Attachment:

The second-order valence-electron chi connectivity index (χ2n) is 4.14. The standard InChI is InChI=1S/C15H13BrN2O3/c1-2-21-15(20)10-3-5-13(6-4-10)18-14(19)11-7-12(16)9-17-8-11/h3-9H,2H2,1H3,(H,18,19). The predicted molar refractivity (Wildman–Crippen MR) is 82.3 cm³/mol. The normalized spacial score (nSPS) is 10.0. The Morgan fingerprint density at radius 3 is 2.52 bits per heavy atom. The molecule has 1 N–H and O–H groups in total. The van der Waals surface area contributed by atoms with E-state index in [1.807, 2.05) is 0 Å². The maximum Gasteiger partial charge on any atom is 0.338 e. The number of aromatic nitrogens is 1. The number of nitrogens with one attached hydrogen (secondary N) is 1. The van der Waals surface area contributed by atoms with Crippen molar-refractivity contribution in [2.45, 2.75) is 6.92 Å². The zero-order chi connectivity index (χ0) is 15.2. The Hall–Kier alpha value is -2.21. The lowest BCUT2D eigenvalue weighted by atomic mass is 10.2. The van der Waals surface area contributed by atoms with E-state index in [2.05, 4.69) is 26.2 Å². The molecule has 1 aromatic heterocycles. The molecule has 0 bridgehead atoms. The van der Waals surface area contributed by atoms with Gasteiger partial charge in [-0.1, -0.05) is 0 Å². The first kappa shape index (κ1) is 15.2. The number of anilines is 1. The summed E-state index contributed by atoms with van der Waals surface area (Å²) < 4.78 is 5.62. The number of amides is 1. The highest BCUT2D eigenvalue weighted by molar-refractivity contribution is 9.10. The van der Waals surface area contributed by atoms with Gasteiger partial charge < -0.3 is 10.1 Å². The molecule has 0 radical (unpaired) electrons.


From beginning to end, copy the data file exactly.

The second-order valence-electron chi connectivity index (χ2n) is 4.14. The standard InChI is InChI=1S/C15H13BrN2O3/c1-2-21-15(20)10-3-5-13(6-4-10)18-14(19)11-7-12(16)9-17-8-11/h3-9H,2H2,1H3,(H,18,19). The predicted molar refractivity (Wildman–Crippen MR) is 82.3 cm³/mol. The normalized spacial score (nSPS) is 10.0. The Morgan fingerprint density at radius 3 is 2.52 bits per heavy atom. The molecule has 1 N–H and O–H groups in total. The van der Waals surface area contributed by atoms with E-state index in [1.807, 2.05) is 0 Å². The maximum Gasteiger partial charge on any atom is 0.338 e. The number of aromatic nitrogens is 1. The number of nitrogens with one attached hydrogen (secondary N) is 1. The van der Waals surface area contributed by atoms with Crippen molar-refractivity contribution in [2.45, 2.75) is 6.92 Å². The zero-order chi connectivity index (χ0) is 15.2. The Hall–Kier alpha value is -2.21. The lowest BCUT2D eigenvalue weighted by atomic mass is 10.2. The van der Waals surface area contributed by atoms with E-state index in [2.05, 4.69) is 26.2 Å². The molecule has 1 aromatic heterocycles. The molecule has 0 bridgehead atoms. The van der Waals surface area contributed by atoms with Gasteiger partial charge in [-0.1, -0.05) is 0 Å². The first kappa shape index (κ1) is 15.2. The number of anilines is 1. The summed E-state index contributed by atoms with van der Waals surface area (Å²) < 4.78 is 5.62. The number of amides is 1. The highest BCUT2D eigenvalue weighted by molar-refractivity contribution is 9.10. The van der Waals surface area contributed by atoms with Gasteiger partial charge < -0.3 is 10.1 Å². The molecule has 0 radical (unpaired) electrons.